a small vent

Discussion in 'General Parenting' started by GinAndTonic, Mar 20, 2008.

  1. GinAndTonic

    GinAndTonic New Member

    This is really minor, but I have to get it off my chest or else it'll just grow and grow. Anyway... I have a friend who has a child the same age as my difficult child. My friend is pretty self-righteous -- very into her particular form of child-rearing, diet, politics, childhood education, etc. I like her anyway, and she knows she's a bit much sometimes.

    She does _not_ approve of my decision to try medication for my difficult child. She asks questions about it all the time. A few days ago she asked if there were other "medicated kids" in his class.

    "Medicated kids." Because that's his defining characteristic, right?

    Oh, I can't explain it, but it just makes me mad.
  2. looking4hope

    looking4hope New Member

    Yes, there are those parents out there. As a teacher, I see kids who desperately need medication and therapy, and their parents refuse to provide it because they are in denial. They will even tell you that there is a history of mental & behavioral problems in their families, but their child "doesn't have a problem". It's always the school, other kids, teachers, etc.

    Anyway, I would avoid this woman as much as possible. How you decide to raise your child is YOUR BUSINESS, not hers. And if she tries to tell you that you should try this or that, ask her point blank if she uses that behavioral/ discipline strategy. Chances are, she doesn't.

    Let me give you a personal side to this. My sister believes that my son's problems are because of my bad parenting skills. According to her, my difficult child wouldn't need to be hospitalized or on medications if I were a better parent. She cited the fact that I haven't taken any parenting classes (and family therapy for the last 3+ years counts for nothing in her opinion) and that I don't set limits with my son.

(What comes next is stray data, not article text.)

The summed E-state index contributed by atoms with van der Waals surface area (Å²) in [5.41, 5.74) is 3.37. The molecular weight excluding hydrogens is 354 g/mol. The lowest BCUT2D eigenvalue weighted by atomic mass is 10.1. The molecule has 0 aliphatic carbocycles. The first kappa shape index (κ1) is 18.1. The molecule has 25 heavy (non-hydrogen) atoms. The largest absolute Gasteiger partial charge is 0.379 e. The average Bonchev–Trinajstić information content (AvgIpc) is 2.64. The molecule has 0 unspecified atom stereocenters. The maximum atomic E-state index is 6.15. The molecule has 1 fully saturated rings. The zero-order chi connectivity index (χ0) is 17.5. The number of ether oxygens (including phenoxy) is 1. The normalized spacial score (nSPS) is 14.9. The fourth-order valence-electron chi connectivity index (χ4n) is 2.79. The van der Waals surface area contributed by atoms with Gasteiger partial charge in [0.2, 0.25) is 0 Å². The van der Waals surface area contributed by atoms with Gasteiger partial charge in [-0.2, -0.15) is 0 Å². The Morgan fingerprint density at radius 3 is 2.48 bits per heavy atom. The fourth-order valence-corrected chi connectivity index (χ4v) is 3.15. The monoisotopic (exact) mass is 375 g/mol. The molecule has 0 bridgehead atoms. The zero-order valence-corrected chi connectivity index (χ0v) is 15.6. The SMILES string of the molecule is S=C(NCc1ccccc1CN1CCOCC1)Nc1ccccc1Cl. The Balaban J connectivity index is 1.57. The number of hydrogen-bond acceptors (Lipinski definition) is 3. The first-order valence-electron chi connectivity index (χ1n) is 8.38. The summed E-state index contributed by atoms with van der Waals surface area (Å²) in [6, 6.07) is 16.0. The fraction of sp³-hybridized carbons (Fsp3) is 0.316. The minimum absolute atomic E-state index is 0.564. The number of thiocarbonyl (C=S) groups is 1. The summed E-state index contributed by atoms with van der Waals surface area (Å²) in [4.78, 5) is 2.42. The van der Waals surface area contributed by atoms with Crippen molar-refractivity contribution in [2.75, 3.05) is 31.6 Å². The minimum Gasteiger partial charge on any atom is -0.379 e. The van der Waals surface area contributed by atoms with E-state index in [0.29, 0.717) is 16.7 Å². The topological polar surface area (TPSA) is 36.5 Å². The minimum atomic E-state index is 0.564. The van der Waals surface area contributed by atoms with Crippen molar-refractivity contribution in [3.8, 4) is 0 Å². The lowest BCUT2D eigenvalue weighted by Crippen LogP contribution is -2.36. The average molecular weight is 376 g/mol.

The reality is that I chose my battles (see "The Explosive Child"), and I did try not putting him on medication. The result was being expelled from 3rd grade, and being asked to leave two private schools. The public school system has put him into a special, non-public school for kids with emotional and behavioral problems, and he's doing well.

    Her kids are totally out of control. Her idea of "punishment" is to have them take a time out in their rooms, which are filled with toys. Her oldest is only eight weeks older than my son, and he's a narcissistic, selfish bully. While my sister believes that my son will be in prison some day, I KNOW her son will commit some white collar crime like embezzelment (he's already discussed how he would do it!). Her daughter, whose seven, just has to start crying and she gets whatever she wants. The three-year old twins are out of control, and my sister admits that she's "too lazy" to try and discipline them, much less potty train them. Does that sound like a "perfect parent" to you?

    People who criticize are often insecure about their own abilities, so keep your chin up. The next time this lady says anything to you, change the subject or just tell her that you don't want to discuss your son's issues with her. Good luck!
  3. susiestar

    susiestar Roll With It

    I understand why this bugs you. I have chosen to NOT associate with some women who have done this to us. Asking questions to understand is one thing. Being an idiot is another.

    Chances are if you start asking if there are other "horrible unmedicated kids like hers" in their classes she will drop it. You can use other adjectives, judgemental, snotty, snobbish, ignorant, all come to mind - but that is just me.

    I am sorry she is being such a pill.

  4. sandman3

    sandman3 New Member

    My sister is the exact same as Lookingforhope's. Thinks my kids "bad" problems are a result of my "bad" parenting. It sounds like this person just really has absolutely no idea what it's like to have a difficult child and probably just doesn't get it. Unfortunately, as you well know, it's hard to explain, and unless they spend 24/7 with you, they probably never will. I think it's nice that you're still giving her a chance as a friend.

    If she says something again, I would have some statistics in my head that you could inform her of, like how many children these days have mental disorders, etc, etc....